Now when you login to that webpage or smartphone app next time you visit, you provide your login information (eg your name and password). The webpage uses a SQL Command called “SELECT” that then takes your information and looks to compare it to what is already stored in the user account table.
If you are logged into your account on that webpage and you want to change your email address, this can be done behind the scenes in the code using a SQL Command called “UPDATE”.
These commands and several others are all being done by your programming code. There are many others.
How do I build a database?
Building a database can be alot of fun especially if the data you are working with is something you are interested and building a database today is easier than it has ever been.
Be sure to visit the COURSES at https://courses.getmecoding.com to learn more.
There are several general steps you can follow so you don’t go off track when building your database.
Software for Building Databases
Free and Paid VersionsThe list of software below has FREE and PAID versions. Most have a developer version that you can install on your PC and still have a full range of capabilities.
Database software can be placed into one of the following categories. These categories tend to get ‘grey’ but they generally fit into these categories:
The Rebels – Personal (Desktop)
The Galactic Empire – Enterprise (Centralized/Distributed)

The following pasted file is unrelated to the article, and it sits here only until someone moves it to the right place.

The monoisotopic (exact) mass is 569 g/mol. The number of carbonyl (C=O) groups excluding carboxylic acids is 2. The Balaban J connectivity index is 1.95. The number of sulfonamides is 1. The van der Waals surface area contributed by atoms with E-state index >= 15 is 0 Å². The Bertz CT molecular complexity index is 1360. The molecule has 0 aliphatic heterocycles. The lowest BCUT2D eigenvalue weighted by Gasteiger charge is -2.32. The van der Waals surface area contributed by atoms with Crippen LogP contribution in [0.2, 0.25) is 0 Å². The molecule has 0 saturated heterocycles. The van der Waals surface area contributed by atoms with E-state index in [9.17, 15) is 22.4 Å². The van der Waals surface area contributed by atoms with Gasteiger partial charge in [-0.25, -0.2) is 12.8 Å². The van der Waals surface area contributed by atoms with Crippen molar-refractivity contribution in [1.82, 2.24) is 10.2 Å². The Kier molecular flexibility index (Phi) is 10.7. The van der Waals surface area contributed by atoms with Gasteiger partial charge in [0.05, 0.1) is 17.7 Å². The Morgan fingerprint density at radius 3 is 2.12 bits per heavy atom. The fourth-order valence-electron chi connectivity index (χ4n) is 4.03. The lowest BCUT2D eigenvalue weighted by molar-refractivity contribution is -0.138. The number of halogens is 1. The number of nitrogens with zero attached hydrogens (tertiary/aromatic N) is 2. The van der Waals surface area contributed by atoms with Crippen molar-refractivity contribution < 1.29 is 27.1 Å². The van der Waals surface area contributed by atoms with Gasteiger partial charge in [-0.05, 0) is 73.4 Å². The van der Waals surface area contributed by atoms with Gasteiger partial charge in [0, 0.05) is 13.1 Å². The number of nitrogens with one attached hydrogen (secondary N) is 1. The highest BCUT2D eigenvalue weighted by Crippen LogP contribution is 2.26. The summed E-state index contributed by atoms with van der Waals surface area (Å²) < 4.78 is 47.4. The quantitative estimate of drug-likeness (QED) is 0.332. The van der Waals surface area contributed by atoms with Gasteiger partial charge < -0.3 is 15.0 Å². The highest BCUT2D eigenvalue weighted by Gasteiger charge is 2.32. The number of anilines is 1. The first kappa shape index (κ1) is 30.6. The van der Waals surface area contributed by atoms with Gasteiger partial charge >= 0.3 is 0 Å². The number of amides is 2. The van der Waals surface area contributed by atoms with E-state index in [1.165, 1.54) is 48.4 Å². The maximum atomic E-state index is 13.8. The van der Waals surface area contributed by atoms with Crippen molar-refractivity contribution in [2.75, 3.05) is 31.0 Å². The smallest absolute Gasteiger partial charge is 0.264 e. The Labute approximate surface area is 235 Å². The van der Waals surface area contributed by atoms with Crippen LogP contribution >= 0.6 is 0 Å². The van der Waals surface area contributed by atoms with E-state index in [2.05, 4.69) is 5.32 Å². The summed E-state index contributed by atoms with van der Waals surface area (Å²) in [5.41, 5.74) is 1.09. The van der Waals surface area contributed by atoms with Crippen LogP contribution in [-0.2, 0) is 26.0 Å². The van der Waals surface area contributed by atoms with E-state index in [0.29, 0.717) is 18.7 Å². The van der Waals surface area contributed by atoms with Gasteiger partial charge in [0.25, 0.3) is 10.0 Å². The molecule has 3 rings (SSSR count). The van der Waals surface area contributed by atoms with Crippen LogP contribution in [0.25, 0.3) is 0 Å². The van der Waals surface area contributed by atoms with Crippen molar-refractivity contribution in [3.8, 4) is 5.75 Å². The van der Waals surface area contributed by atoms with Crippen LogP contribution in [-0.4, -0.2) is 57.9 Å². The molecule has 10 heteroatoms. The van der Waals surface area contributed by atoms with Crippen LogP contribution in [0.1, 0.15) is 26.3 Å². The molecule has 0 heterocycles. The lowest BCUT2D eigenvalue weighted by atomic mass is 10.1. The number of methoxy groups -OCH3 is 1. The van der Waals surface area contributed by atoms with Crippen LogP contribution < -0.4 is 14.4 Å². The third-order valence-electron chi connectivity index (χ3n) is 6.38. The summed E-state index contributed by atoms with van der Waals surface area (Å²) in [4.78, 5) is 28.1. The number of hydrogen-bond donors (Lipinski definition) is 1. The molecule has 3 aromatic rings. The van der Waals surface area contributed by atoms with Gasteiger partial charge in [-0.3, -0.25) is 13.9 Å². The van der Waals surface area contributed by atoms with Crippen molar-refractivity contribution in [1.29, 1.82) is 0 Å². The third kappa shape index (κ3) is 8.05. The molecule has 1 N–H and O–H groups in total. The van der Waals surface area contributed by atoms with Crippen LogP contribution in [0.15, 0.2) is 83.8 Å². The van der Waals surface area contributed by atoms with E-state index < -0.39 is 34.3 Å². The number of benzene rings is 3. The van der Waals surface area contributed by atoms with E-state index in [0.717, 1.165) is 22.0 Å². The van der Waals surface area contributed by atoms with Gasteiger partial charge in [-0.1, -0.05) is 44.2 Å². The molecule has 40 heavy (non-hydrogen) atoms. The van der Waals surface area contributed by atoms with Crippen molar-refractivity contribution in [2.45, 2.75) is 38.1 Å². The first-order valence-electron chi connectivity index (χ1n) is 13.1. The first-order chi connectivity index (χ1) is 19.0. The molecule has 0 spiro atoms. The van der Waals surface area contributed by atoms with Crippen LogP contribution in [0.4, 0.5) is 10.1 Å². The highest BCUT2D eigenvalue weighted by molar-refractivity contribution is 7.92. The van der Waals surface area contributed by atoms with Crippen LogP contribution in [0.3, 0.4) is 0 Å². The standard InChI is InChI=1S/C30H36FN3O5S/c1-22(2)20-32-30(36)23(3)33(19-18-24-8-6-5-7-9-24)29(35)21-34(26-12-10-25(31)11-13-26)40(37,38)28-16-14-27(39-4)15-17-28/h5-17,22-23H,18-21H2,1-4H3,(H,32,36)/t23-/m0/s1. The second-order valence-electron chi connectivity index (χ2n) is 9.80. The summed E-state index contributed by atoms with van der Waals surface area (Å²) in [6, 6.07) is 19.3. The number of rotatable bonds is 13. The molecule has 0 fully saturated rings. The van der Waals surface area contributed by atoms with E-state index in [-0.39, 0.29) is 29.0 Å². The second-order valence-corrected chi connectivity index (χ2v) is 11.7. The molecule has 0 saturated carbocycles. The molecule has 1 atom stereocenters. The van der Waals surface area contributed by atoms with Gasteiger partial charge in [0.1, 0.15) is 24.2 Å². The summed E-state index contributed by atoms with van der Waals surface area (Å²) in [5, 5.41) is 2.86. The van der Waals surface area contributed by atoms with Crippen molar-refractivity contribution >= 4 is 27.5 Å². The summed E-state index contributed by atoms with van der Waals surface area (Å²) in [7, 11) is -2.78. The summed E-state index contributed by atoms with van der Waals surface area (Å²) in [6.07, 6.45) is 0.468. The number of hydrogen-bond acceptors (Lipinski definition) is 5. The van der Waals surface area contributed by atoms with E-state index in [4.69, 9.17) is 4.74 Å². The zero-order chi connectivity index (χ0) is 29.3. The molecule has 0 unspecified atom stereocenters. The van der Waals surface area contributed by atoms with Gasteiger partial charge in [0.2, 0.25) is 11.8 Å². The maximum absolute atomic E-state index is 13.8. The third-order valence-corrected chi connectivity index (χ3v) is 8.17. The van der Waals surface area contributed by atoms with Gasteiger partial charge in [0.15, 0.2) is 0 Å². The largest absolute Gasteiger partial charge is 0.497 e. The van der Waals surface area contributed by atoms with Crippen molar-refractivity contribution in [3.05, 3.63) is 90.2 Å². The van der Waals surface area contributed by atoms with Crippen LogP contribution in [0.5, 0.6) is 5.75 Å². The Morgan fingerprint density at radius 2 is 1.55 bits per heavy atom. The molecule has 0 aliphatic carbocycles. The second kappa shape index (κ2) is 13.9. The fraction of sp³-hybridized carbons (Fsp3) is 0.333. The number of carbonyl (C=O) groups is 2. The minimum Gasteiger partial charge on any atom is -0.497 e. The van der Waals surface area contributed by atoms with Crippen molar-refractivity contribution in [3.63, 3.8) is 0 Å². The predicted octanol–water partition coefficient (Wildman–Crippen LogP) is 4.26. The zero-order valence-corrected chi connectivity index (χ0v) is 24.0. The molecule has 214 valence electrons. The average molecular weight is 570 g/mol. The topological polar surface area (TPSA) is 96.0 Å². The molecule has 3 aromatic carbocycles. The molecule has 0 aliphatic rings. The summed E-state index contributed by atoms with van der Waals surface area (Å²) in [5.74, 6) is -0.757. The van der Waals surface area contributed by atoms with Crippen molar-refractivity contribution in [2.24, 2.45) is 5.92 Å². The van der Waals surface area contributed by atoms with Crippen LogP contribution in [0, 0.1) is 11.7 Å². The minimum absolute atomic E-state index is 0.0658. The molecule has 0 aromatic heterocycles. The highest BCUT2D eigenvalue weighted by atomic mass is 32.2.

Personal Databases (or as I refer to them…The Rebels)
I refer to them as the Rebel database systems. Like the Rebels, they are effective but not very large and limited in capabilities. Listed in no particular order, these are great for projects where:
- you don’t plan on having a lot of users access your data
- you want to move it from computer to computer or physically hand it off to someone
- you want to get up and running fast
- Keeping a list of work for your R2 Units
- Create an inventory of parts for your moisture vaporators
- Managing maintenance on your T-16
Microsoft Access – Available as part of the Office 365 collection. Not designed for a large number of users and does not have a free version. Works great with all the Microsoft Office software programs and connects well when working with the .NET software development.
FileMaker Pro (now Claris) – Are you are Macintosh user? Then you probably know about this one as it is commonly used by Apple computer owners. Not a good option if you plan on serving hundreds of users on the internet.
LibreOffice Base – Base is not as advanced as Microsoft Access and hard to grow it (scale it). But it is FREE and available for all the top operating systems (Microsoft, Linux, and Macintosh). It is also compatible some of the mid-range software programs such as MySQL and PostgresSQL.
Enterprise Databases (or the Galactic Empire)
Much like the Empire, large, scalable, and capable, enterprise databases are used for organizations and companies. These not only require you to have database creation knowledge but you will also need to have knowledge about how computer servers work. These systems can be characterized as:
- you plan on having many users access your data
- you plan on using it behind internet based systems
- you anticipate it growing over time
- Tracking the military activities throughout the galaxy
- Provide the system for tracking New Republic activities
- Managing maintenance orders for your fleet of attack fighters
Yes, there are others.
Like the Star Wars Galaxy itself, database technology is EXPANSIVE but starting out does NOT have to be. There are more options than what I presented here but these are the ones that come up quite frequently. I will cover the “cloud based” options such as Amazon and Azure in a later post.
Happy coding and MAY THE FORCE BE WITH YOU!